• Listen to music every day. Spend a few hours scouring a store, library, or online music service for players and repertoire for you instrument that you aren’t familiar with. Cue them up into a playlist so you can listen for five minutes while you get situated in a practice room or walk between classes. Form opinions about them. Next level: add to this some daily listening of music not for your instrument, something completely unfamiliar. Think outside the Western world, too.
  • Record yourself often. Listen back and take notes (the note-taking is important). What do you find embarrassing or unsatisfactory about it? Ask your teacher and see what other resources you can find for ideas on fixing the problem. Keep adding to your list of things to improve, and re-prioritizing as you do improve them.
  • Seek out opportunities that take you outside your comfort zone. Consider entering a competition or taking an audition (even one you know you won’t win), starting a chamber group, tackling repertoire that scares you, joining a rock band, or something else that musicians you admire do, but that seems a little scary and hard.
  • Think about the things you are doing that you feel you have maxed out—maybe you’re first chair in all your ensembles, you’re getting straight As in your lessons, you have won the top scholarship. Now ask yourself: what would it take to really surprise everybody at the next audition, lesson, etc.? What would set a new standard? What would people still be talking about years from now? What would multiply your achievement by two, or ten?

Have other ideas? Please share in the comments section.

Musicians should embrace carry-on baggage fees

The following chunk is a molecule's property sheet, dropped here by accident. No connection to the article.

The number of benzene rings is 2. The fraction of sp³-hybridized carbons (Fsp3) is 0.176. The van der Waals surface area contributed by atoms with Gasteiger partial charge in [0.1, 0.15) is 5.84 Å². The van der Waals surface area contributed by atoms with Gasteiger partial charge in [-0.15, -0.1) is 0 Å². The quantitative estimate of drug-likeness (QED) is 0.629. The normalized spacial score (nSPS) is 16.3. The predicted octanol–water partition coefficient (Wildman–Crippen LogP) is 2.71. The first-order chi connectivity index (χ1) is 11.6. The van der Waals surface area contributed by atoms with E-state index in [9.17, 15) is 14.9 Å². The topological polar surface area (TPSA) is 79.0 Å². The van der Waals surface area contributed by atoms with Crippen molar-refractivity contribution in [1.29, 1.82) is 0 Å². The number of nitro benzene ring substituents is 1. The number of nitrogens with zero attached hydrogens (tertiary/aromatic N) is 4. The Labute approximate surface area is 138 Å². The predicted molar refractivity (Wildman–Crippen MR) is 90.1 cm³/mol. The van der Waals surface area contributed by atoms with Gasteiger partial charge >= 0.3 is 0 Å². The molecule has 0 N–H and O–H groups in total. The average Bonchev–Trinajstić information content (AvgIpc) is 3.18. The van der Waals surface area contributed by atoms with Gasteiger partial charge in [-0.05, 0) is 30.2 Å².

People are outraged over an airline’s announcement that its cheapest fares will no longer cover carry-on baggage. (This isn’t the first time that airlines have charged fees for carry-on bags.)

My experience flying with musical instruments as carry-ons has been stressful at best. This passage from an economics textbook rings true to me:

photo, Bradley Gordon

The battle begins in the gate where air travelers elbow their way to the front of the line to board the aircraft as soon as possible in order to grab an overhead bin. Once on the aircraft, the real fight begins. Some passengers with seats in the rear of the plane toss their bags into the front compartments to be sure they get a spot. People with oversized bags cram them into the narrow bins, pushing the bags, coats, and hats of passengers with correctly sized luggage into the corners. People ask for help from the flight attendants but their pleas are ignored. The flight attendants say they are too short staffed to handle passenger disagreements concerning bags. Losers are left standing with their “homeless” bags. …

Are people just selfish and rude? Most economists say no, they are just responding to the absence of market incentives. The overhead bins are a commons. It’s Dodge City. Nobody “owns” the space in the overhead bins. People can’t trust strangers to act with cooperation or courtesy. The result is “warfare.”

Things could be different. Creating an overhead bin market would bring out the best of people. Here is how. Most of today’s airlines charge people extra to check a bag and offer the overhead bins for “free.” It should be just the reverse.

Nobody likes paying more. But a carry-on fee is a small percentage of an airline ticket. And for most musicians it’s a small price to pay for better access (maybe even guaranteed access!) to the overhead storage. Is it worth the price of a box of reeds or two to know my saxophone will arrive in one piece? Or the price of a pound or two of cane to ensure that my bassoon reaches its destination? I think so.